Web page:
The Australian Government has announced 19 new grants, worth more than $3 million, from the Threatened Species Recovery Fund to help community groups to fight extinction.
“Threatened Species Day is a reminder of the remarkable wildlife that we have to protect, like bandicoots and bilbies, mallee emu-wrens and Whibley wattle,” said the Minister for the Environment and Energy.
“Thanks to the Threatened Species Strategy and the Government’s investment, the future of many of our endangered animals and plants is now much more secure.”
The Threatened Species Strategy makes a commitment to protect and recover some of our most precious and endangered animals and plants. Under the strategy, we have targeted 20 birds, 20 mammals and 30 plants for recovery by 2020. The habitat improvements to support these species will protect many more.
All 19 projects supported under this wave of funding will boost efforts to help recover species identified in the Threatened Species Strategy.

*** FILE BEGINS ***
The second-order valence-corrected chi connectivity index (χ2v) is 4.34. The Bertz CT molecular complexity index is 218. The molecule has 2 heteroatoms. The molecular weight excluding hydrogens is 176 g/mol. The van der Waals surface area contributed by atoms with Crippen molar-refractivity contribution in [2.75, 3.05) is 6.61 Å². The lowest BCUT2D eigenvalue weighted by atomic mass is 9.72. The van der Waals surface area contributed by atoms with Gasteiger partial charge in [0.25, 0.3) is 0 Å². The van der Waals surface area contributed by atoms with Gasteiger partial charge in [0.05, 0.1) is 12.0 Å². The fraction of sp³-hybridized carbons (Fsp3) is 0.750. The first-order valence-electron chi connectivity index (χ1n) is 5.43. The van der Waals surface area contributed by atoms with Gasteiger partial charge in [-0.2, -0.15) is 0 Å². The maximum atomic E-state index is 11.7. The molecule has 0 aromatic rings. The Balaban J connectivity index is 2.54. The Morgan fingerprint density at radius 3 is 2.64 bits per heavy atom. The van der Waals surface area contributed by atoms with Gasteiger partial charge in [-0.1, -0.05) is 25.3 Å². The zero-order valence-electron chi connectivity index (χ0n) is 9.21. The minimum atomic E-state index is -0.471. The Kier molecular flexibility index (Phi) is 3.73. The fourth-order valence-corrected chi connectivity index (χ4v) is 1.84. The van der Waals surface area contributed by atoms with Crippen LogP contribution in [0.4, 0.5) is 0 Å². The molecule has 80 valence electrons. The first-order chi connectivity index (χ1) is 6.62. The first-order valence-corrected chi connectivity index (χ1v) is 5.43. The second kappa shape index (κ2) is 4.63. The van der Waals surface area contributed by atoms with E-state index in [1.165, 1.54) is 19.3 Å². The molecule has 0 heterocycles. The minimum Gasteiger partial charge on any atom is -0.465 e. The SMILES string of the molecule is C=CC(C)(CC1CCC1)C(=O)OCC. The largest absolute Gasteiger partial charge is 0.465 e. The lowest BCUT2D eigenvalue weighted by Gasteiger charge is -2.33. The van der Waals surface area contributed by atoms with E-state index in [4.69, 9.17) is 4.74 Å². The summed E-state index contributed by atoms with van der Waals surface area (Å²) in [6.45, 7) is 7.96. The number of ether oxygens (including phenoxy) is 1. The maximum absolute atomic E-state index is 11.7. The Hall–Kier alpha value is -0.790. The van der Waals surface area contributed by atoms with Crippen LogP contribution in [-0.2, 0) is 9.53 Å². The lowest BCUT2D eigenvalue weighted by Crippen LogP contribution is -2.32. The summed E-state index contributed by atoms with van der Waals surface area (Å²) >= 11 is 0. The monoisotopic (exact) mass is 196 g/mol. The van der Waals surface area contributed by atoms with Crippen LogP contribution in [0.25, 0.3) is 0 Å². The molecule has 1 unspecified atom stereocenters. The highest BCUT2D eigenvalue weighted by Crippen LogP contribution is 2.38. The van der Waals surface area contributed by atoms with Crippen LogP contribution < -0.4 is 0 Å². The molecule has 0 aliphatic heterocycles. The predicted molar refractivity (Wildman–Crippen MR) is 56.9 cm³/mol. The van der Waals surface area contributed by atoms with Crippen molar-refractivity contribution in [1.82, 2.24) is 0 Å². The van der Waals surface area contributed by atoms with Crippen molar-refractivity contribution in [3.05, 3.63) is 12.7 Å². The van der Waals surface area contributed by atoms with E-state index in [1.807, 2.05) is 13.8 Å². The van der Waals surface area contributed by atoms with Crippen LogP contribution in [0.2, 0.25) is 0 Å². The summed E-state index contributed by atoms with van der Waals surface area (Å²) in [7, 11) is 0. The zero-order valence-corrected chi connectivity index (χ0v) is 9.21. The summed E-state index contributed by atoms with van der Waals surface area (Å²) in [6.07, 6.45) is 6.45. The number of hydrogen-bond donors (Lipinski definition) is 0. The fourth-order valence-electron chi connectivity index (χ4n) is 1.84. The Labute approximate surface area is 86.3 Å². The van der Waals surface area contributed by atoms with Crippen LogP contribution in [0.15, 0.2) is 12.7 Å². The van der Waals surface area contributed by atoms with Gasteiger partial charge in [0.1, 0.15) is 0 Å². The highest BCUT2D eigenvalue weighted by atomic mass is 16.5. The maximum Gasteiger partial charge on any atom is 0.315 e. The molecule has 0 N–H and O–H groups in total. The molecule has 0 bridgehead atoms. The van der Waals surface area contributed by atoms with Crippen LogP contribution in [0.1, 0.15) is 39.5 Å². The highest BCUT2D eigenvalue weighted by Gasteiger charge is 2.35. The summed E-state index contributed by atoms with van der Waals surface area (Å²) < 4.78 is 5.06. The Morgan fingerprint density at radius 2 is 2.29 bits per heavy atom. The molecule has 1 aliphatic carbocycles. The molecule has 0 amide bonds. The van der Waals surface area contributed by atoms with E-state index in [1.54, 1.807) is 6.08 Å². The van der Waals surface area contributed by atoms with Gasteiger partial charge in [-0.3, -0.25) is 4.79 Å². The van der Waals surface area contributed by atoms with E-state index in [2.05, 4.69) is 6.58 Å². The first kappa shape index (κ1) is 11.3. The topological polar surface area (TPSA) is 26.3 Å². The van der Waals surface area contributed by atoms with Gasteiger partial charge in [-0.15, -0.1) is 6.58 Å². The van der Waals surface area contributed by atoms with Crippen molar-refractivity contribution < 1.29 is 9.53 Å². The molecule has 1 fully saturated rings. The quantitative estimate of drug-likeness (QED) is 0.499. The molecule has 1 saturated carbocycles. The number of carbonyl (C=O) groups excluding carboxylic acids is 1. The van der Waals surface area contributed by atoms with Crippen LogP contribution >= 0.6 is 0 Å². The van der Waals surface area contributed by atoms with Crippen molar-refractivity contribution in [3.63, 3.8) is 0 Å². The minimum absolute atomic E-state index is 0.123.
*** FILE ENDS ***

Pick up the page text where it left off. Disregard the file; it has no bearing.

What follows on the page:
The Turnbull Government is providing $250,000 to protect wild populations of magenta lilly pilly in the Great Lakes area of New South Wales by improving its habitat and that of eight other threatened species in the area.
We are allocating $205,000 to support efforts to protect populations of golden bandicoot and the brush-tailed rabbit-rat from feral cats and other threats in the Dambimangari and Uunguu Indigenous Protected Areas of Western Australia.
We are investing almost $50,000 in a partnership between school kids and farmers to grow seedlings and create new habitat for Australia’s rarest cockatoo, the south eastern red-tailed black cockatoo in South Australia.
“This Threatened Species Day, the Turnbull Government is proud to continue demonstrating our commitment to working closely with conservation and community groups, scientists and other governments to deliver the on ground actions required to save species,” said the Minister for the Environment and Energy.
For more information on the projects funded, please visit: http://nrm.gov.au/national/threatened-species-recovery-fund
Licensed from the Commonwealth of Australia under a Creative Commons Licence.
The Commonwealth of Australia does not necessarily endorse the content of this publication.